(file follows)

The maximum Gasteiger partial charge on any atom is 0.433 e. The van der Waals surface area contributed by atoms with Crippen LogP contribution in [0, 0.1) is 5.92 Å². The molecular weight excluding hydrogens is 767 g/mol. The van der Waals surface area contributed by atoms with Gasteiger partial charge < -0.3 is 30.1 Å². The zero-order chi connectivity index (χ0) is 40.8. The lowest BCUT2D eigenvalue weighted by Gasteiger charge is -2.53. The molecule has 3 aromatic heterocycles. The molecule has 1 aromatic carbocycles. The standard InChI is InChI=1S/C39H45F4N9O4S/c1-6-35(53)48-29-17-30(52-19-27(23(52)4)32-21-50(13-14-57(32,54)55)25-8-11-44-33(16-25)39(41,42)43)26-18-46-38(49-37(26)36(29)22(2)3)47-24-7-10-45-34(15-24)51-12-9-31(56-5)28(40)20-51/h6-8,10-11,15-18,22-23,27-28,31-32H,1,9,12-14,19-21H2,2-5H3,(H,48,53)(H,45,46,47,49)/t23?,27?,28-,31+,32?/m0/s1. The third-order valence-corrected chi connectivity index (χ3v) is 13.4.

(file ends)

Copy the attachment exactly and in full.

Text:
The maximum Gasteiger partial charge on any atom is 0.433 e. The van der Waals surface area contributed by atoms with Crippen LogP contribution in [0, 0.1) is 5.92 Å². The molecular weight excluding hydrogens is 767 g/mol. The van der Waals surface area contributed by atoms with Gasteiger partial charge < -0.3 is 30.1 Å². The zero-order chi connectivity index (χ0) is 40.8. The lowest BCUT2D eigenvalue weighted by Gasteiger charge is -2.53. The molecule has 3 aromatic heterocycles. The molecule has 1 aromatic carbocycles. The standard InChI is InChI=1S/C39H45F4N9O4S/c1-6-35(53)48-29-17-30(52-19-27(23(52)4)32-21-50(13-14-57(32,54)55)25-8-11-44-33(16-25)39(41,42)43)26-18-46-38(49-37(26)36(29)22(2)3)47-24-7-10-45-34(15-24)51-12-9-31(56-5)28(40)20-51/h6-8,10-11,15-18,22-23,27-28,31-32H,1,9,12-14,19-21H2,2-5H3,(H,48,53)(H,45,46,47,49)/t23?,27?,28-,31+,32?/m0/s1. The third-order valence-corrected chi connectivity index (χ3v) is 13.4.